Campaign aims to reduce volume of cigarette butts in environment

Studies have shown that around 30 percent of cigarette users sometimes or regularly discard butts on the street and about 118 tonnes of tobacco butts a year end up in the environment. Butts are the most common type of plastic waste in the world, Latvian Radio reported May 13.

An environmental object – giant cigarette butts – and information material regarding the harmful environmental impact of this waste can be seen in the Vērmanes Garden until May 21. Tobacco butts end up in the environment and emit toxic substances such as lead, arsenic, or benzene.

Residents addressed in Rīga acknowledged that in nature, especially on the beach, they often see large amounts of this rubbish.

For their part, smokers said waste urns were more placed in the center, and at times, especially in more remote neighborhoods, they had to look for garbage bins for a long time.

The campaign “Cigarette butts – time bombs” is implemented by “Latvijas Zalais Punkts/Latvian Green Point”, whose director Kaspars Zakulis is convinced that there are enough garbage cans around, but people need to be more aware of the harm caused by a butt dropped on the ground.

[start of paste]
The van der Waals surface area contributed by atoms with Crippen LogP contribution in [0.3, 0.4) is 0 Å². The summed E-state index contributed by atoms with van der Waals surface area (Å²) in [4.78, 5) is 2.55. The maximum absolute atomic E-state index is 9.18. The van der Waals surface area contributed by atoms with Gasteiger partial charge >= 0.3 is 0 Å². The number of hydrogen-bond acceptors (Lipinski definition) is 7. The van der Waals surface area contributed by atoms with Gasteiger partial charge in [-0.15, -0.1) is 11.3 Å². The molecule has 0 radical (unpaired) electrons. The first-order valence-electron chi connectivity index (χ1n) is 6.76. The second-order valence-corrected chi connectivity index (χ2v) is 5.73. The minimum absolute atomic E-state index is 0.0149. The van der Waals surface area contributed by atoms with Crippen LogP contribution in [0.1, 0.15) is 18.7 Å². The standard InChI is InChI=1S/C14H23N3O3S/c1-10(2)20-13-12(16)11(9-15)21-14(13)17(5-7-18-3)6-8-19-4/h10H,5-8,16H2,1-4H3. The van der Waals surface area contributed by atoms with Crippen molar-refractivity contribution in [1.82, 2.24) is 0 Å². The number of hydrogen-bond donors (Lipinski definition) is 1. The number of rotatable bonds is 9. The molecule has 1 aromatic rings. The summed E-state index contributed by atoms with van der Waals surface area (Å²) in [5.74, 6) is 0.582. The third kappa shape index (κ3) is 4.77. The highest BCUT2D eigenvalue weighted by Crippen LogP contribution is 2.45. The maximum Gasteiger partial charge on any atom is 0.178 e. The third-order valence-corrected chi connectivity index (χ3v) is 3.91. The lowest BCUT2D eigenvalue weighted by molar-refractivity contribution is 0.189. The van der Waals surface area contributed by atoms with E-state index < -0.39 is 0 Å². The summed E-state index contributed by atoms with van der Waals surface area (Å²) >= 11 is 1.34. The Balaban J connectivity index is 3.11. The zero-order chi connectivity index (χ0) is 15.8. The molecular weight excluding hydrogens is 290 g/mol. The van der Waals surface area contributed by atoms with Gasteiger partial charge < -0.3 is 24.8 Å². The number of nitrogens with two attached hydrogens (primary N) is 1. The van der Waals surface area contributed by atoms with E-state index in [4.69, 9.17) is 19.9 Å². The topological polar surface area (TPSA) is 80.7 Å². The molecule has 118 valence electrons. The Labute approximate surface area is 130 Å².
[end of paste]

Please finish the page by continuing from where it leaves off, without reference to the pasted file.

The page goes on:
“Butts are inherently plastic products because 98 per cent of their content is cellulose acetate, which is not biodegradable in nature. I believe there are enough of these containers and we have still sent 172 containers to all municipalities, and so with this exhibition, we will be appealing to residents to pay attention to their bad habits of throwing butts on the ground,” Zakulis told Latvian Radio.

Since January 1, Latvia has operated an extended producer responsibility system for tobacco products with filters, which is also managed by the “Green Point” and the referred to additional containers are distributed to local governments within the framework of the system.

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